Dawes v. G.L. Mezzetta, Inc.

Filing 7

OPINION AND ORDER: the Plaintiff's Motion to Remand DE 4 is DENIED. Signed by Judge Karen K. Caldwell on 11/14/2011. (RCB)cc: COR

Download PDF
UNITED STATES DISTRICT COURT EASTERN DISTRICT OF KENTUCKY SOUTHERN DIVISION AT PIKEVILLE ROY DAWES, Plaintiff v. G.L. MEZZETTA, INC., Defendant ) ) ) ) ) ) ) ) ) CIVIL ACTION NO. 7:11-144 OPINION AND ORDER This matter is before the Court on the Plaintiff's Motion to Remand [DE 4]. For the following reasons, the Court will deny the motion. The Plaintiff originally filed this action in Magoffin Circuit Court alleging that he bought and consumed a portion of a food product produced by the Defendant called Mezzetta Italian Mix Giardiniera. The Plaintiff alleges that, after consuming the product, he suffered severe and permanent injuries because, unbeknownst to him, several pieces of clear broken glass were located in the glass jar container. He asserts a negligence claim against the Defendant and seeks compensatory damages, including damages for pain and suffering and lost wages, and punitive damages. In his Complaint, the Plaintiff alleged that he seeks damages of less than $75,000. However, while the action was still pending in state court, the Defendant served the Plaintiff Requests for Admissions asking the Plaintiff to admit that he would seek damages in excess of $75,000 at the trial of this matter. The Plaintiff never responded to the Request for Admissions and, thus, the request was deemed admitted under Kentucky and federal law. See Ky. R. Civ. P. 36.01(2); Fed. R. Civ. P. 36(a)(3). The Defendant then removed the matter to this Court asserting that the amount in controversy exceeds $75,000 as required for federal diversity jurisdiction under 28 U.S.C. ยง 1332. There is no dispute that the parties are citizens of different states. The Plaintiff moves to remand stating that he stipulates that his request for damages is less than $75,000. The Defendant states that it will not oppose the motion to remand on two conditions. First, the Plaintiff must agree that he will not, at any time, amend his pleading or otherwise make a demand in state court for damages exceeding $75,000. Second, this Court must order that the Defendant can again remove the matter from state court if the Plaintiff ever seeks damages exceeding $75,000 in the state court action. There is no evidence in the record that the Plaintiff has agreed to the Defendant's first condition. The defendant removing a case from state to federal court has the burden of establishing the diversity jurisdiction requirements of an original federal court action. Ahearn v. Charter Township of Bloomfield, 100 F.3d 451, 453-54 (6th Cir. 1996). In determining the appropriateness of remand, a court must consider whether federal jurisdiction existed at the time the removing party filed the notice of removal. Id. at 453. In Gafford v. General Electric Company, 997 F.2d 150 (6th Cir. 1993), the Court held the burden is on the party seeking removal to show that it is Amore likely than not@ that the plaintiff=s claims meet the amount in controversy requirement. Id. at 158; Rogers v. WalMart Stores, Inc., 230 F.3d 868, 871 (6th Cir. 2000). The Defendant has met this burden. Under Kentucky and federal law, the Plaintiff is deemed to have admitted that the amount in controversy exceeds $75,000. While the Plaintiff's lawyer asserts that the Plaintiff stipulates that "his request for damages is less 2 than the total amount of $75,000," the Plaintiff does not stipulate that he will never seek or accept damages greater than $75,000 in the state court action. Accordingly, the Court hereby ORDERS that the Plaintiff's Motion to Remand [DE 4] is DENIED. Dated this 14th day of November, 2011. 3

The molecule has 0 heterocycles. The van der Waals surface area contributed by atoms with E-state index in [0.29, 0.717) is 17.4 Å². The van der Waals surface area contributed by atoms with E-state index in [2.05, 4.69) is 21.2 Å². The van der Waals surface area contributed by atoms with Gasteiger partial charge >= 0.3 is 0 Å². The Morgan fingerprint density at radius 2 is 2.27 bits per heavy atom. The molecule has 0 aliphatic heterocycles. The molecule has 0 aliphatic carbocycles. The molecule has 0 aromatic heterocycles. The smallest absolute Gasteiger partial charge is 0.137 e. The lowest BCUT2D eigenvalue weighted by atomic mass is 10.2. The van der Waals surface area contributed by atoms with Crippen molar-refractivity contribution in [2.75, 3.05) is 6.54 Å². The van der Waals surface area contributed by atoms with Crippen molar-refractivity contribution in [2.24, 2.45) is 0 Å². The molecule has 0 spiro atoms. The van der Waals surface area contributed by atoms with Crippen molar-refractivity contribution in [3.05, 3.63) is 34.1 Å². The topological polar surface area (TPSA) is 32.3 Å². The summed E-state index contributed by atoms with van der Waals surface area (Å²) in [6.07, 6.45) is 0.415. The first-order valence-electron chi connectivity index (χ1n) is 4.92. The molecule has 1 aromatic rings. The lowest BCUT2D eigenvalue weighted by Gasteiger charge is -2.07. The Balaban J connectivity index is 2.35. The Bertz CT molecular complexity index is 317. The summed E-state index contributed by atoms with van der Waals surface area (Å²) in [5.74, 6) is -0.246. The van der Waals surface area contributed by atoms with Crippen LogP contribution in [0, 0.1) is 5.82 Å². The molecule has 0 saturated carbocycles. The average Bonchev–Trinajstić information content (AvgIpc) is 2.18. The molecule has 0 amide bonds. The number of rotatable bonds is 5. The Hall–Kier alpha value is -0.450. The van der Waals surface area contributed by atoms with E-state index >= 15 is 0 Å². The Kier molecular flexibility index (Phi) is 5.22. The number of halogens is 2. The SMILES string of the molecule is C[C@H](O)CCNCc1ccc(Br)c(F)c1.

Disclaimer: Justia Dockets & Filings provides public litigation records from the federal appellate and district courts. These filings and docket sheets should not be considered findings of fact or liability, nor do they necessarily reflect the view of Justia.

Why Is My Information Online?